The nonprofit NAF Corporation, which specializes in technical and vocational "career pathways" curriculums as alternatives to traditional scholarly academics, operates 716 corporate learning community academies and 487 corporate high schools throughout 34 of the United States. As such, the links between NAF charter school corporations and California's regional P-20 council governance agencies demonstrate the national implications of P-20 regional council planning for public-private workforce development.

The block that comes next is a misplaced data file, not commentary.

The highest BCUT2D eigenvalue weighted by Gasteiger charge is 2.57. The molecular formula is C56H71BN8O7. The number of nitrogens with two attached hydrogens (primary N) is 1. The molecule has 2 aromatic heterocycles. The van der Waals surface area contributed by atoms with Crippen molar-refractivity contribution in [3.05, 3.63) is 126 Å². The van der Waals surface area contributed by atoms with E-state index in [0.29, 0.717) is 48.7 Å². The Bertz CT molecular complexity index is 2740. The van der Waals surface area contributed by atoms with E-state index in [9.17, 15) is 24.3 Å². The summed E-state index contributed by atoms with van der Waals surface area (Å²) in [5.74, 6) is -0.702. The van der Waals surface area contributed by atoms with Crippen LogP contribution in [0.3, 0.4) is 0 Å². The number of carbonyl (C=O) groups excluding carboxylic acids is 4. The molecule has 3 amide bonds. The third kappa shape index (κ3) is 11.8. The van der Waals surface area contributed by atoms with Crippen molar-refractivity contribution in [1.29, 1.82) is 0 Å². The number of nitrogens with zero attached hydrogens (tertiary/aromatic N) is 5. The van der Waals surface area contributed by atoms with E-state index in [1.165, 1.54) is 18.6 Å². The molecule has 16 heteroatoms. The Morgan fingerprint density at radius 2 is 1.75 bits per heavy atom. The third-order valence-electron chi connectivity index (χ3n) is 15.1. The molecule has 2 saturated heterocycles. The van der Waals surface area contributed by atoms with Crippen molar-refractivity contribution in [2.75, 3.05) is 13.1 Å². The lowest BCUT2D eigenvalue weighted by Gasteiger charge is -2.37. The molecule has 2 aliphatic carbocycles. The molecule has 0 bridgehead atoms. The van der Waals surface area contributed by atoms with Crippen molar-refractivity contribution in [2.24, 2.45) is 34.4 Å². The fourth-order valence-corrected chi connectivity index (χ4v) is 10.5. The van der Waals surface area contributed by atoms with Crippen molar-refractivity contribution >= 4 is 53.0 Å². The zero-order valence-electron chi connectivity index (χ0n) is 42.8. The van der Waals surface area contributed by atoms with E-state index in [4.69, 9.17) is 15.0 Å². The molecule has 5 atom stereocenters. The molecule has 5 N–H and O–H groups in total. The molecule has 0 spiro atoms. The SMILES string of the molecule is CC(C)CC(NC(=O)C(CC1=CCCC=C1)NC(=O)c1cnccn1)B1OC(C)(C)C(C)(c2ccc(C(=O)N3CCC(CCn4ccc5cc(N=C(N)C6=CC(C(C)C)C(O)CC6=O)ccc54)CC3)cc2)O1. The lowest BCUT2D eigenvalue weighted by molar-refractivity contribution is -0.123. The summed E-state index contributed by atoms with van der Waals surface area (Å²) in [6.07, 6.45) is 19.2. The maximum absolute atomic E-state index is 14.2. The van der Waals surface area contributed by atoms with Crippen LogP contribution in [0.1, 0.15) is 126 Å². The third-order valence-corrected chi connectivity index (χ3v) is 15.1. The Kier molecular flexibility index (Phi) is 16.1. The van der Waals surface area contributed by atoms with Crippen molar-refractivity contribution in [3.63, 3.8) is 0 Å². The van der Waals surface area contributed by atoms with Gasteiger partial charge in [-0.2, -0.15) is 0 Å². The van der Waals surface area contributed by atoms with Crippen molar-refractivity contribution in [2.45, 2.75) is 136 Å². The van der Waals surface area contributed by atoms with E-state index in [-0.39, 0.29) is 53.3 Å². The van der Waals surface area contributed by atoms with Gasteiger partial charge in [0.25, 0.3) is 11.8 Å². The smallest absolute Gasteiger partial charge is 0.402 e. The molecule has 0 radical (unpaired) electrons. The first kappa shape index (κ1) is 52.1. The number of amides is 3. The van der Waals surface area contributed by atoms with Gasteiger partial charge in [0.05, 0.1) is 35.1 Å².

- Northern Illinois University's Regional P-20 Network: Under the auspices of Illinois State Statute 105 ILCS 5/22-45, the Illinois P-20 Council has been instituted to legalize public-private workforce planning statewide through a bureaucracy of council governance agencies. For a detailed analysis of the corporate-fascist administration of P-20 council workforce planning policies that are stipulated in 105 ILCS 5/22-45, see my article titled "Corporate-Fascist Workforce Training for the Hegelian State."